Gary Woodland is one of the most intriguing players of the tournament, as he’s incredibly mispriced at $7,500 on DraftKings, at least compared to his elite 69.0 LT Adj Rd, which is the second-best mark in the field behind Phil Mickelson‘s 68.5. (By the way, we spent a good chunk of time discussing Mickelson’s caddie situation in the pod, so I’ll let you hear my thoughts on that there.) Despite Woodland’s great LT metrics, he hasn’t been great in the short term. He’s finished 50th, 49th, and 40th over his last three events, and prior to that he missed cuts at THE PLAYERS Championship and The Masters. He has long-term talent and is long with a 304.0-yard LT DD; that’s probably enough to make him a chalky value option despite his recent struggles.
Stewart Cink is another player who seems mispriced at $6,900 on DraftKings; his 69.5 LT Adj Rd is easily the best mark among golfers priced below $7,500. He’s older at 44 years of age, but he’s been in excellent form of late, averaging a +9.13 Plus/Minus and 80 percent Consistency Rating over his last 10 tournaments. Perhaps more importantly, he’s been longer off the tee of late, averaging a Recent DD of 305.2 yards. Cink doesn’t have any history at this course, but he allows you to take a stars-and-scrubs lineup approach.
A guy with another good combination of LT Adj Rd and LT DD is J.B. Holmes, who has finished 68th, 12th, and 52nd over his last three tournaments; he’s a volatile player perfect for guaranteed prize pools (GPPs). Holmes has a massive 315.4-yard LT DD, and his 13.7 Long-Term Birdies Per Tournament is the fourth-best mark in the field. He has respectable odds to win the tournament at 2.4 percent, which isn’t bad for his $8,500 price tag on DraftKings. He’s been between 22nd and 27th in each of his last three trips to the Greenbrier, but he has the capability to win.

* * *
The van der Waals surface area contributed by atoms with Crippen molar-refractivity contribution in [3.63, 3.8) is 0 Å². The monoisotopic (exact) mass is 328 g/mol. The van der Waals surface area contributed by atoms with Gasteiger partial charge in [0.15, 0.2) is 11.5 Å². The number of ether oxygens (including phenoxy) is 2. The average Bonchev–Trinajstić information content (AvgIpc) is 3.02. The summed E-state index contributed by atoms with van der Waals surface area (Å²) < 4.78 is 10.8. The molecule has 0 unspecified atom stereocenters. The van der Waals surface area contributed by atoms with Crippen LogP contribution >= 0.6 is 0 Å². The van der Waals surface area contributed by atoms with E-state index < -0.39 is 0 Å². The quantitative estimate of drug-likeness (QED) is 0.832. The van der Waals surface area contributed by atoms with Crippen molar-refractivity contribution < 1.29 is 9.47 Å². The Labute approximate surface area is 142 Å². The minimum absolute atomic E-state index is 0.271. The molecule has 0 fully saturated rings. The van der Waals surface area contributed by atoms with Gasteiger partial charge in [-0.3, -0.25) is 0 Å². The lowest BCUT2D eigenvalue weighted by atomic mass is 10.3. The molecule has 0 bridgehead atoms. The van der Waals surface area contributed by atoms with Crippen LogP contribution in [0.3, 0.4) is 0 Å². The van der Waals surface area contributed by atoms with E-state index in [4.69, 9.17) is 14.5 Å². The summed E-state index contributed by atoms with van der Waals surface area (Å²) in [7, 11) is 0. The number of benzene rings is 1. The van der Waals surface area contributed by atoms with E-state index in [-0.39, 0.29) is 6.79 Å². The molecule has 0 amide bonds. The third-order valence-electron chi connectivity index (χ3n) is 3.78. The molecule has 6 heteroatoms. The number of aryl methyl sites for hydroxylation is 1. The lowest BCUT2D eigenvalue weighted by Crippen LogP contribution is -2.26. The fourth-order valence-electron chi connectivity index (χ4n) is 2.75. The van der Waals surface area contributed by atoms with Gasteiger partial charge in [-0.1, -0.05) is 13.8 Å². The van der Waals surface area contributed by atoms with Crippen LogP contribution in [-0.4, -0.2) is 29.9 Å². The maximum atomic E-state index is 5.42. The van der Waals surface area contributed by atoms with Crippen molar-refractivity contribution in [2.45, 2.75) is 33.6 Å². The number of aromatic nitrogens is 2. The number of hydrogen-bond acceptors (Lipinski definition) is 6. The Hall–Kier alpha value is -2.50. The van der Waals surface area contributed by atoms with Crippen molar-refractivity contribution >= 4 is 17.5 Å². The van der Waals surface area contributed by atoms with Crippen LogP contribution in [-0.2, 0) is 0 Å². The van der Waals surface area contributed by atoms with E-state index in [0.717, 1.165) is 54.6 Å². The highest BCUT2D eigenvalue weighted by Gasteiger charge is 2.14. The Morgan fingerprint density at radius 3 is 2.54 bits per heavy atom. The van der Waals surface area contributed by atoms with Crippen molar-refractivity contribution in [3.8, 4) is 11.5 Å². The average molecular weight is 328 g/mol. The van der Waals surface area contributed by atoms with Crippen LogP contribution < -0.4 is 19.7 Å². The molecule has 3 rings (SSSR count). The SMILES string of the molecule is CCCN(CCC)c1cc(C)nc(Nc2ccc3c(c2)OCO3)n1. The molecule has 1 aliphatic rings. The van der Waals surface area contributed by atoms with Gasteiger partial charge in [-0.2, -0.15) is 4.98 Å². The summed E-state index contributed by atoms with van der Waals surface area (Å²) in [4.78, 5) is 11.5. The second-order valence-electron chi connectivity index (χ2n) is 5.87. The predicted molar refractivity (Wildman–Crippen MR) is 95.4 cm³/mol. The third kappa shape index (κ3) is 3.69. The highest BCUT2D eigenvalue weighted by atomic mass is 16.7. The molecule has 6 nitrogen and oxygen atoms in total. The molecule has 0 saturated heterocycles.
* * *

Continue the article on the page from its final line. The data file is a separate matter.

The Bump and Run
Choke up and take a narrow stance.
David Lingmerth: He put up a ‘disappointing’ 73 on Sunday last week to fall to fifth after leading, but he’s continued his hot streak: He’s averaged a +7.18 Plus/Minus with a 70 percent Consistency Rating over his last 10 tournaments. He has the best history of any player here, as evidenced by his 68.9 Course Adj Rd.
Luke List: He’s my Martin Laird of the week. In other words, he’s the most intriguing golfer projected for under five percent ownership. He’s super long off the tee — his 309.8-yard LT DD is one of the best marks in the field — and he’s shown the ability to go after Par 5s: He has a nice -4.2 scoring average over the past 75 weeks.
Good luck this week, and be sure to do your own PGA research with the FantasyLabs Tools!